China successfully launched its fifth manned spacecraft on Tuesday afternoon, announced Zhang Youxia, chief commander of China’s manned space program.
Shenzhou-10, atop an upgraded Long March-2F carrier rocket, blasted off from the Jiuquan Satellite Launch Center in northwest China late Tuesday afternoon and entered its designated orbit minutes later.
Three astronauts, two male and one female, are aboard the spacecraft.
A see-off ceremony was held at the center hours before the launch. Chinese President Xi Jinping, who just returned from his visit to the United States, attended the ceremony and extended good wishes to the three astronauts.
“The mission’s members carry a space dream of the Chinese nation, and represent the lofty aspirations of the Chinese people to explore space,” said Xi who watched the launch process in Jiuquan.
In its 15-day journey, the spacecraft will dock with the orbiting space lab Tiangong-1 twice, once through automatic operation and the other manual, and a lecture will for the first time be given on board of the assembled orbiter to a group of students on the ground.
This mission aims to further test technologies of docking and supporting astronauts’ stay in space, as well as use new technologies related to the construction of a space station, according to Wu Ping, China’s manned space program spokeswoman, at a press conference on Monday.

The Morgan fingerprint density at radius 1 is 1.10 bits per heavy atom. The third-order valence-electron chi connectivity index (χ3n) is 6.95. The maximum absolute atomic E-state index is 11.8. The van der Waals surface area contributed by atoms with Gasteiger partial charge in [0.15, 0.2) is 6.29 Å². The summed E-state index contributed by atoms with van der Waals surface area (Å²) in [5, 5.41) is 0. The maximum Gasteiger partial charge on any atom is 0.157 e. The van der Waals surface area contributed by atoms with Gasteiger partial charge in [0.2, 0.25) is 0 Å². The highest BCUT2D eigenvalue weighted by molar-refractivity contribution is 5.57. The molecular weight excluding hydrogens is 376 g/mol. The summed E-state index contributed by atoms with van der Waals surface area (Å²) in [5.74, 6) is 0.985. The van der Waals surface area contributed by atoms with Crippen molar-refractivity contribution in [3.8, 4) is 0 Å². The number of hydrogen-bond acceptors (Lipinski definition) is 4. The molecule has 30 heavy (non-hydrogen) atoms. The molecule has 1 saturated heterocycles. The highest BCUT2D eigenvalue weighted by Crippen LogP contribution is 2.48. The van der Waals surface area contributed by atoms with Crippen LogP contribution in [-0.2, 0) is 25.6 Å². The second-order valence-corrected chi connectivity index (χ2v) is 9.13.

The Tiangong-1 space lab has been in orbit for about 620 days and about three months are left before the designated end of its service.
The module is considered the first step for China to operate a permanent space station around 2020 and make it the world’s third country to do so.
There are risks that the conditions of some components on the Tiangong-1 might not be at their best since the module is near the end of its service and has gone through four docking tests, Wu said.
Nie Haisheng, commander of the three-member crew and second time space traveler, said this mission will be longer, with more experiments to be conducted, than his previous mission in 2006. “It will be a new challenge with greater risks,” Nie told the media on Monday.
However, he looked forwards to entering the space lab module. “My colleagues and I will work at a home for Chinese in the space,” he said.